The New York Times recently profiled the Swedish city of Kristianstad – a small city that made a pledge over a decade ago to wean itself from fossil fuels. Unlike many other cities and countries that have made that pledge, Kristianstad has actually made good on its promise to commit to alternative energy sources.
Kristianstad currently uses no oil, natural gas or coal to heat their homes and businesses, instead, they rely almost exclusively on waste products for energy – since the region is known for farming and food processing, it uses stuff like potato peels, manure, used cooking oil, stale cookies and pig intestines for fuel. Ten years ago, Kristianstad built itself a biogas plant on the outskirts of the city – the plant takes all that waste and uses biological processes to transform all the waste into biogas. They also started laying in underground pipes to provide district heating via a underground heating grid. The biogas is burned to create energy (and when burned, the biogas produces far less emissions than coal or oil do), and this energy is used to provide heating. But that’s not all, Kristianstad also uses that biogas to fuel its municipal car fleet, which allows them to avoid having to buy almost half a million gallons of diesel or gasoline each year.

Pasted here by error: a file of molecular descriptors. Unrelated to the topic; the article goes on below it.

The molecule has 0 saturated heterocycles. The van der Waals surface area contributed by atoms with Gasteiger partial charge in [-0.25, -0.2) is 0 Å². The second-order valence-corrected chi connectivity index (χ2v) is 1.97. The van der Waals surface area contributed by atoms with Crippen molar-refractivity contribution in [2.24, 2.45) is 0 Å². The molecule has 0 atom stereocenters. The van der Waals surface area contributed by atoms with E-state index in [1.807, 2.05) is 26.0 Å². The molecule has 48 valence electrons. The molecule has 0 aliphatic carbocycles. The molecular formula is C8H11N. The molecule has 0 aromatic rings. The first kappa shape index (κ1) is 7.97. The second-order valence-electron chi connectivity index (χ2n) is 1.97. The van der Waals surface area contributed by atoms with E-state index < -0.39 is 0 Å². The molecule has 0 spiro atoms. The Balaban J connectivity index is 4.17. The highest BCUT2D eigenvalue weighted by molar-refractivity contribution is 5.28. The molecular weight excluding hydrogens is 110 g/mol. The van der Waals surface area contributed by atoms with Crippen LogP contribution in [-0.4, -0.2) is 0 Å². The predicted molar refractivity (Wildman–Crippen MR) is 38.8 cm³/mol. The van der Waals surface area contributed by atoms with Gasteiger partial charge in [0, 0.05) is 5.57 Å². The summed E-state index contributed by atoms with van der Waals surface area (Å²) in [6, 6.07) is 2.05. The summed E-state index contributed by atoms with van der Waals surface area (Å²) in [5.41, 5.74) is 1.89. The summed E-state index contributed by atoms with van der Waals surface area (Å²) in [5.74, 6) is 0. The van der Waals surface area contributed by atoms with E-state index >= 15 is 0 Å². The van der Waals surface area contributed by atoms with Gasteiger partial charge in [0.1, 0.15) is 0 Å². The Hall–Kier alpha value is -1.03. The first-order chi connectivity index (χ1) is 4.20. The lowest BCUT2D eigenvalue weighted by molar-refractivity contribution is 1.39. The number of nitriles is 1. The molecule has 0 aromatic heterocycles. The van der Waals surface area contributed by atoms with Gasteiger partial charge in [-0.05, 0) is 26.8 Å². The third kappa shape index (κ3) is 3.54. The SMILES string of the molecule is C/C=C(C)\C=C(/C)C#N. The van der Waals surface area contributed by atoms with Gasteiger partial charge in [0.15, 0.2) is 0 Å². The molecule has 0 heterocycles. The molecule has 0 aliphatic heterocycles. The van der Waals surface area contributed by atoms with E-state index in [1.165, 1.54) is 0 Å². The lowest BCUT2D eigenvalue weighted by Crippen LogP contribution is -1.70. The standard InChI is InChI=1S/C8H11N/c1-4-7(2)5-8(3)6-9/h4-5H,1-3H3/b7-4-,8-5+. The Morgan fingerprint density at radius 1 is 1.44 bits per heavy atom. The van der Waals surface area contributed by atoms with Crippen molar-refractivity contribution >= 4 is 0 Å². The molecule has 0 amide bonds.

Now, they’re planning to go further. The city wants to build some additional satellite biogas plants for its outlying areas and build more filling stations. Since biogas costs about 20% less than gasoline in Sweden, they are hopeful that private citizens will spend the money to convert their cars to biogas. But they realize that before consumers will do that, they need to make sure that the biogas will be available when they need it.
You can read the whole article on Kristianstad here.